In a recent review published in the journal Science, Northwestern Medicine scientists explored research that has shown how the balanced activities of two protein families – Polycomb and Trithorax – regulate gene expression during embryonic development.
When mutations knock the activity of these proteins out of balance, diseases such as cancer form. Polycomb and Trithorax are therefore significant areas of interest in the field of epigenetics and chromatin biology, which studies the mechanisms that govern gene expression.
“A balanced state of gene expression plays a central role in disease pathogenesis,” said Ali Shilatifard, PhD, the Robert Francis Furchgott Professor and chair of Biochemistry and Molecular Genetics and a member of the Robert H. Lurie Comprehensive Cancer Center of Northwestern University. He wrote the review with Andrea Piunti, PhD, a postdoctoral fellow in his lab.
Proteins within the Polycomb and Trithorax complexes are chromatin modifiers. This means they’re responsible for changing the structure of DNA to control gene expression, or transcription, the process in which genetic information from DNA is copied and used to produce proteins.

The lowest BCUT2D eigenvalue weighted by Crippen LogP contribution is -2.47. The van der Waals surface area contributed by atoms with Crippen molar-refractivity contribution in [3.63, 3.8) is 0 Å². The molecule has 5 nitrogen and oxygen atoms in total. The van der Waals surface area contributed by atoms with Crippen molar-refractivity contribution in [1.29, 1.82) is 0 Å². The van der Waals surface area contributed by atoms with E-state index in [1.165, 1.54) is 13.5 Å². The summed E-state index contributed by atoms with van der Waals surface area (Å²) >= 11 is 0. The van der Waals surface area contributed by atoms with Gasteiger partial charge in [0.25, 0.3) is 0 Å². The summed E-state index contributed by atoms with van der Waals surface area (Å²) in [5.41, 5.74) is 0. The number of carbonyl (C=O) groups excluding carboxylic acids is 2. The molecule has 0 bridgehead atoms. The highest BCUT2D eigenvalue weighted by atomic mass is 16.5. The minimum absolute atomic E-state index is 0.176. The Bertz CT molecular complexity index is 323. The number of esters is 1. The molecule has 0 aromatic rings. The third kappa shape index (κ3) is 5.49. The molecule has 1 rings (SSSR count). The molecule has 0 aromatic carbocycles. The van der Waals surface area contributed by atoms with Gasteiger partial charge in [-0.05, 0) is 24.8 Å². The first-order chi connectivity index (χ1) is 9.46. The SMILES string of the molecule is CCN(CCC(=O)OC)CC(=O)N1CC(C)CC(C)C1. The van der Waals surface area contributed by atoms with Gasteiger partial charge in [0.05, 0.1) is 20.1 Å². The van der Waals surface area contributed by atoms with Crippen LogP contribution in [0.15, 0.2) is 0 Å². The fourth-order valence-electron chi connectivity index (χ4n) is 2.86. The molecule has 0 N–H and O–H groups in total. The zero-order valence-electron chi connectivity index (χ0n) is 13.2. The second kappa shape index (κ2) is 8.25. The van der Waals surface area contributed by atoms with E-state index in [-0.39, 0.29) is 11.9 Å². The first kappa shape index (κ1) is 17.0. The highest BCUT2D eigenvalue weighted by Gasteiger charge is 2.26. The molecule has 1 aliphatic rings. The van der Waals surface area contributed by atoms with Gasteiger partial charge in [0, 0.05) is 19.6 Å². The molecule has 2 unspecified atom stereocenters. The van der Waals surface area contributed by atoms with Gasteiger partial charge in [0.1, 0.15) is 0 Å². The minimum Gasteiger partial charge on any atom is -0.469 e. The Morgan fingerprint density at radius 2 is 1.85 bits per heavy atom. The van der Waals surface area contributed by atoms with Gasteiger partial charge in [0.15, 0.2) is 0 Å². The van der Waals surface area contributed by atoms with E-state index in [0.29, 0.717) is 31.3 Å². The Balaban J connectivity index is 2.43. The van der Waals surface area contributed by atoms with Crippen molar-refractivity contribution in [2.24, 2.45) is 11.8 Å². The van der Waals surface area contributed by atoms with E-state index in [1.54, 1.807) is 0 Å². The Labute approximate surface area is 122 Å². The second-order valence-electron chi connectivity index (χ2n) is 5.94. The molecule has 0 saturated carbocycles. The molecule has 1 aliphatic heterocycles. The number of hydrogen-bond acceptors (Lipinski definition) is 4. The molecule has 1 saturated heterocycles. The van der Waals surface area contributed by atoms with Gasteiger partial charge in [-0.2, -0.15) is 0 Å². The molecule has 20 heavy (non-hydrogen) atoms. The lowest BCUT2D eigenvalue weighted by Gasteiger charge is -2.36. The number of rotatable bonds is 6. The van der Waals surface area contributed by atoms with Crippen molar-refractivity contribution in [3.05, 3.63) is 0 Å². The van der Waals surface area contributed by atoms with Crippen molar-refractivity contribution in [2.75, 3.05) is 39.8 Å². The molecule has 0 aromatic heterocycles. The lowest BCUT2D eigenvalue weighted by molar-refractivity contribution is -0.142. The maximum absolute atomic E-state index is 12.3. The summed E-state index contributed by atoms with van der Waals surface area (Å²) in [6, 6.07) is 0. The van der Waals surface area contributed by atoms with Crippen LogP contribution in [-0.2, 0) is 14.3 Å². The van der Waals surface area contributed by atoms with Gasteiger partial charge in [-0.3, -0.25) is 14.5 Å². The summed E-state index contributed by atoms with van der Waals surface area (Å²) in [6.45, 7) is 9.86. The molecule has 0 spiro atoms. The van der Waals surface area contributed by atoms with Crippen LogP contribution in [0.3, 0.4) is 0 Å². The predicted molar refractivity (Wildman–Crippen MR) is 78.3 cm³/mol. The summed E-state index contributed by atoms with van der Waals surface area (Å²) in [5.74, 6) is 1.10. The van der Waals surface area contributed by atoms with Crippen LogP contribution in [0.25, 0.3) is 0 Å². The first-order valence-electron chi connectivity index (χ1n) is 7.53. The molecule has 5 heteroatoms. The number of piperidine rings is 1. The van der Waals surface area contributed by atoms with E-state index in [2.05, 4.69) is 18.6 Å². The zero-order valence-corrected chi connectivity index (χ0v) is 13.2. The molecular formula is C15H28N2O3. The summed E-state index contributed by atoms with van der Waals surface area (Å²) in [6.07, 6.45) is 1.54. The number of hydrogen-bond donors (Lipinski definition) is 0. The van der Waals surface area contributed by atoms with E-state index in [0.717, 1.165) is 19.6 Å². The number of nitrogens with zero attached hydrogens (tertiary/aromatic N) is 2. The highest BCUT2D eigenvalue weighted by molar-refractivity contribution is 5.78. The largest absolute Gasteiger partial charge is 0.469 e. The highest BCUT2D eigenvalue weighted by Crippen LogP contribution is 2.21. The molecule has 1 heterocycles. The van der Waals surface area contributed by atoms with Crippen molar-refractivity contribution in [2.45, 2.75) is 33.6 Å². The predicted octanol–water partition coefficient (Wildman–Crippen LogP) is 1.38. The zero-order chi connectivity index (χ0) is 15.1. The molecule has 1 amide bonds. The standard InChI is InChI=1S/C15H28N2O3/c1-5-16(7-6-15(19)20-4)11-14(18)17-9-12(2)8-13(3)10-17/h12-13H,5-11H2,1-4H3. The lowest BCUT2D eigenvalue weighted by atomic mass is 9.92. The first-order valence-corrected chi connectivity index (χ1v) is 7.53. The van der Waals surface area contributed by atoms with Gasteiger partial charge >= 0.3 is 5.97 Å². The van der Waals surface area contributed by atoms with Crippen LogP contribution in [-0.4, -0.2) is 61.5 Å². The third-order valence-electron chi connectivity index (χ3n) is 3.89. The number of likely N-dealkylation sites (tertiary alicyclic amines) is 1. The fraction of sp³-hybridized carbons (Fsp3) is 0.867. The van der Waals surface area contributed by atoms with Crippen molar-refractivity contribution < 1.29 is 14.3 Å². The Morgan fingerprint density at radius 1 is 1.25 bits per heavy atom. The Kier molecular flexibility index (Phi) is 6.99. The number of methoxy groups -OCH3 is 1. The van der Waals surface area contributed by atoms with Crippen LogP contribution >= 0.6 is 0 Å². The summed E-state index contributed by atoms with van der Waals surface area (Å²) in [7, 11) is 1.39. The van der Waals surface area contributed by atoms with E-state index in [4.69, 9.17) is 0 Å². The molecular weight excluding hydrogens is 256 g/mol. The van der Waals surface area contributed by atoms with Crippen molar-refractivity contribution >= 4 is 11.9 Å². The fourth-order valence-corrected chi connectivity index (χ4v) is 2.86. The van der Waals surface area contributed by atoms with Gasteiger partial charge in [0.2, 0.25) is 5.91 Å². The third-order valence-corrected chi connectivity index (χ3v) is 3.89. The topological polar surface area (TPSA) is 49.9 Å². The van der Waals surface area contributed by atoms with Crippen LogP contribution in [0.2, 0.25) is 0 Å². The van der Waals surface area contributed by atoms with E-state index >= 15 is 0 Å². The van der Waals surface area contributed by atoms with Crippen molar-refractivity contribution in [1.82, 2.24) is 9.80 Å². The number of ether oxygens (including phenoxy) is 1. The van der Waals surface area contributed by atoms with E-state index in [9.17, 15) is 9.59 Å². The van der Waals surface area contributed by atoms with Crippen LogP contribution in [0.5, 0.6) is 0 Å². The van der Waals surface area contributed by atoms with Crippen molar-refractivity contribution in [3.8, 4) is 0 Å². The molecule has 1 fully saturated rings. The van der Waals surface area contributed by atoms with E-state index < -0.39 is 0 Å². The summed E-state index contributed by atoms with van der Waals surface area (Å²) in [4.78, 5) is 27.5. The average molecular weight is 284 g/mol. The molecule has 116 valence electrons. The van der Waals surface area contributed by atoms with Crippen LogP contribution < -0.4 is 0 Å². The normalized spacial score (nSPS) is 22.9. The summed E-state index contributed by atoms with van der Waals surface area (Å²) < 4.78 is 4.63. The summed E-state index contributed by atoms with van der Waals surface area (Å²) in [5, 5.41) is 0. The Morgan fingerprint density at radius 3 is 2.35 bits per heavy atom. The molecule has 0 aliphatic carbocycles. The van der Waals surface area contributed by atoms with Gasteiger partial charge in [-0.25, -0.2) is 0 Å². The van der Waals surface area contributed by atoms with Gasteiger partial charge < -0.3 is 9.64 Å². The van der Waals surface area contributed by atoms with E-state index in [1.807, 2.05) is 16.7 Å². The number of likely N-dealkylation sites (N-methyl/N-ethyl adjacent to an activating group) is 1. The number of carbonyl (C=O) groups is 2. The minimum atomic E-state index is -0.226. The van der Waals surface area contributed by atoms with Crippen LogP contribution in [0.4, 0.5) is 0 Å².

“This story started over 40 years ago, when geneticists identified the two gene families in Drosophila melanogaster. The Polycomb family was thought to be the brakes in the process of development. Trithorax was considered the gas pedal,” Shilatifard explained. “Then, about 20 years ago, biochemists started purifying some of the gene products within these complexes and identifying their biochemical activities.”
Shilatifard’s lab was the first to biochemically purify and identify Trithorax within the COMPASS family as a histone H3 Lysine 4 methylase. Meanwhile, scientists sequencing cancer genomes found mutations in the Polycomb and COMPASS complexes in a myriad of cancers, including both solid tumors and blood malignancies, as well as developmental disorders.
“Now, as a community, we’re trying to figure out how we can take advantage of information about these mutations and the activity of these complexes to develop targeted therapeutics for cancer,” Piunti said.
In the new review, Shilatifard and Piunti detailed the latest scientific advances related to the Polycomb and COMPASS complexes and discussed the ways those findings can translate to the treatment of human disease.